Most people have interesting stories, information, experiences, and strong feelings we want on our Wellness Wordworks website as guest blogs, even from people who are not polished writers. Mental health advocacy is often about polishing your story until it has the impact you want.
Writing is choosing words and arranging them in sentences. Good writing is choosing strong, concrete words you use every day to create sentences that are easy and natural to say out loud. It’s really that simple.
Why so many people have inner grammar police that tell them they can’t write:
Millions of people create clear, interesting sentences spontaneously in conversation, e-mail, and social media every day, yet they are convinced they can’t write, usually because they were taught wrong in school.
Teachers taught confusing rules that have nothing to do with clear communication or spoken English. They deduct points from students’ writing when they break one. So people start to write afraid of breaking a rule, not anxious to say what they want. This is what we mean by the inner grammar police, our memories of these lectures
Yet since people are not afraid of breaking rules on e-mail or Facebook, they write clearly, vividly, and easily. It’s just misspelled, punctuated wrong, and ungrammatical, according to “English teacher rules.” They’re afraid to write a business letter or application essay because they’re sure they can’t, or those inner grammar police are just too loud in their heads.
How to Write Blogs for our Site or Your Own:
To write a guest blog, choose a topic you know, and feel strongly about. Then let your heart sing!
Don’t worry about grammar, usage, spelling, punctuation, style, wording, or anything else until you’ve said all you have to say. I know I’m onto something good when that first draft comes out fast, from my heart, through my fingers.
Let that rough work sit overnight, then start editing it yourself, or e-mail the raw copy to us, and let our editor (me) polish it. Email it to kenbrait at gmail dot com with “guest blogs” in the subject line. In Part 2, I write about how I edit other people’s guest blogs, and how you can edit your own.
You’re the best expert on your own experience and opinions, but it’s good to add information to your opinion as well to make it stronger. Any kind of story is great for learning to move beyond the inner grammar police, or “fear of the blank page,” as Corinna West puts it in her poem called, “I Want to Be a Positive, Inspiration Person.”
Good topics for our site that will help you overcome your inner grammar police:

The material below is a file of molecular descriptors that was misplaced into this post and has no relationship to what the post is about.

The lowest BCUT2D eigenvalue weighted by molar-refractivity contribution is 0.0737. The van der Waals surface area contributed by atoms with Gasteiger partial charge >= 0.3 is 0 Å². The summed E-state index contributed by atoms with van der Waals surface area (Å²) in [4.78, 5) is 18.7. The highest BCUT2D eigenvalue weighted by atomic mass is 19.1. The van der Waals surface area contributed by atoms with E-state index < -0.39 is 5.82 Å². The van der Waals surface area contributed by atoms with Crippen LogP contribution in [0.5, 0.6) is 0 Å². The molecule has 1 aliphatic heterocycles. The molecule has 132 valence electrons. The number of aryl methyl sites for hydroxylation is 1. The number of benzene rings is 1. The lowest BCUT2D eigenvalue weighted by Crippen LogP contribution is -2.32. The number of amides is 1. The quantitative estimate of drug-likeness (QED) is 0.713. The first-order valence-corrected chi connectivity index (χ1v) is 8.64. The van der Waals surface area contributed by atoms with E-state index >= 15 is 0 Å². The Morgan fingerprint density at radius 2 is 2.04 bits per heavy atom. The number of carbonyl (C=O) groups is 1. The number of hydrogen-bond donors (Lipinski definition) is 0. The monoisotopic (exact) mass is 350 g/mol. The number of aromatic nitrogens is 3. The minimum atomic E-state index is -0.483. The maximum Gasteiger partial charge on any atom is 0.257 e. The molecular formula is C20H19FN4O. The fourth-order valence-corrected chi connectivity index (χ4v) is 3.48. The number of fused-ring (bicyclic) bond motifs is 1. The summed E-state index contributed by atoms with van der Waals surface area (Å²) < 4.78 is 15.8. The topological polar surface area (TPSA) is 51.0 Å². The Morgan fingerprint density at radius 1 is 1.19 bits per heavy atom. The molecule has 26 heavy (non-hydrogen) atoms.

Opinions: Explain how you arrived at your opinion, based on what, including your experience. It also helps to provide links (URLs, web addresses) to articles or websites. Internet search engines like Google make that easier. Just type in key words and see what you get. Print sources are also good, but on a website, Internet links allow readers to look at your source without leaving your web page.
Research: We especially like guest blogs that tell readers something they don’t already know. When you express something as fact, cite a source, or say how you know. “In my experience…” is citing a source, but for statistics, scientific theories, and research findings, a document, study, or journal article from a recognized expert, or reputable institution is stronger. Cite your print and web sources in the copy or at the bottom or both. I can embed URLs in your copy, so the reader can just click on a link.
Mental Health Alternatives: Alternatives don’t have to be elaborate programs, just your idea of what would be better, even if just for you. Some guest blogs suggest alternatives just by saying “what I would have done knowing what I know now,” or what I wish had been available to me at the time.
We don’t like guest blogs that dump on medication or the mental health system without giving alternatives.
Look at www.wellnesswordworks.com to get an idea what subjects we like as guest blogs, but choose a subject dear to you. It doesn’t matter if we have already covered it before. Overcome the inner grammar police and just write.
Once you know your topic, and have gathered your facts, the hardest part is starting. Corinna says, “Just put something, anything down at the beginning, no matter how good it is, just to get started.” Often people have trouble starting projects, but then once they’re a little ways into the project, it doesn’t feel nearly so big.
The inner grammar police can make tiny things feel like a big deal.
For Wellness Wordworks, since we provide an editor, just jump right in, like you would with a Facebook comment or e-mail. Forget anything the inner grammar police might have said.
Many of our guest blogs actually start as Facebook comments we get permission from the writer to use on the website. Facebook comments usually need a lot of polishing, but I’ve been doing it since 1968. I won’t think you’re illiterate. I’ll blame your English teachers.
To write your own lead, take your material and ask yourself, “Why should somebody care?” Somebody means somebody, not everybody, or even a lot of people. Answer that question in 100 words or less. Don’t let your inner grammar police think you need to earn a Pulitzer to be worth anything at all.
Open with your most surprising, provocative, newsiest fact or idea, the one most likely to make the reader want to read more. The best editor I worked for told us a good lead makes the reader mad, glad, sad, or scared – or say WOW!